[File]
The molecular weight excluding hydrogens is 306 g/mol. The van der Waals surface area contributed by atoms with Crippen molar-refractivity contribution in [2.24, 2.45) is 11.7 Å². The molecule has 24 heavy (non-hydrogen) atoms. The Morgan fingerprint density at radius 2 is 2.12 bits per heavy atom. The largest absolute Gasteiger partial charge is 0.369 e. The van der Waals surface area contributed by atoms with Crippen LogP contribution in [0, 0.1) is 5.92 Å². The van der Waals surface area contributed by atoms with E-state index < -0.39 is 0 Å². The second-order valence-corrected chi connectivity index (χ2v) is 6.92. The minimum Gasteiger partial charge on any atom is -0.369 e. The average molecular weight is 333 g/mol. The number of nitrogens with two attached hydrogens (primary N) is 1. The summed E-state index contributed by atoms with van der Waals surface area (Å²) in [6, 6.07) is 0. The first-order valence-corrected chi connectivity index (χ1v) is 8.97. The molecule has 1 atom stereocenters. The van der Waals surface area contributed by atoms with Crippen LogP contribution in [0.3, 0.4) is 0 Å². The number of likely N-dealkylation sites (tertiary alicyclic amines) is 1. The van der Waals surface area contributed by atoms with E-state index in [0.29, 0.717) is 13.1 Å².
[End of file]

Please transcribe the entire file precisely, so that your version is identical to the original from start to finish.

The molecular weight excluding hydrogens is 306 g/mol. The van der Waals surface area contributed by atoms with Crippen molar-refractivity contribution in [2.24, 2.45) is 11.7 Å². The molecule has 24 heavy (non-hydrogen) atoms. The Morgan fingerprint density at radius 2 is 2.12 bits per heavy atom. The largest absolute Gasteiger partial charge is 0.369 e. The van der Waals surface area contributed by atoms with Crippen LogP contribution in [0, 0.1) is 5.92 Å². The van der Waals surface area contributed by atoms with E-state index < -0.39 is 0 Å². The second-order valence-corrected chi connectivity index (χ2v) is 6.92. The minimum Gasteiger partial charge on any atom is -0.369 e. The average molecular weight is 333 g/mol. The number of nitrogens with two attached hydrogens (primary N) is 1. The summed E-state index contributed by atoms with van der Waals surface area (Å²) in [6, 6.07) is 0. The first-order valence-corrected chi connectivity index (χ1v) is 8.97. The molecule has 1 atom stereocenters. The van der Waals surface area contributed by atoms with Crippen LogP contribution in [0.3, 0.4) is 0 Å². The number of likely N-dealkylation sites (tertiary alicyclic amines) is 1. The van der Waals surface area contributed by atoms with E-state index in [0.29, 0.717) is 13.1 Å².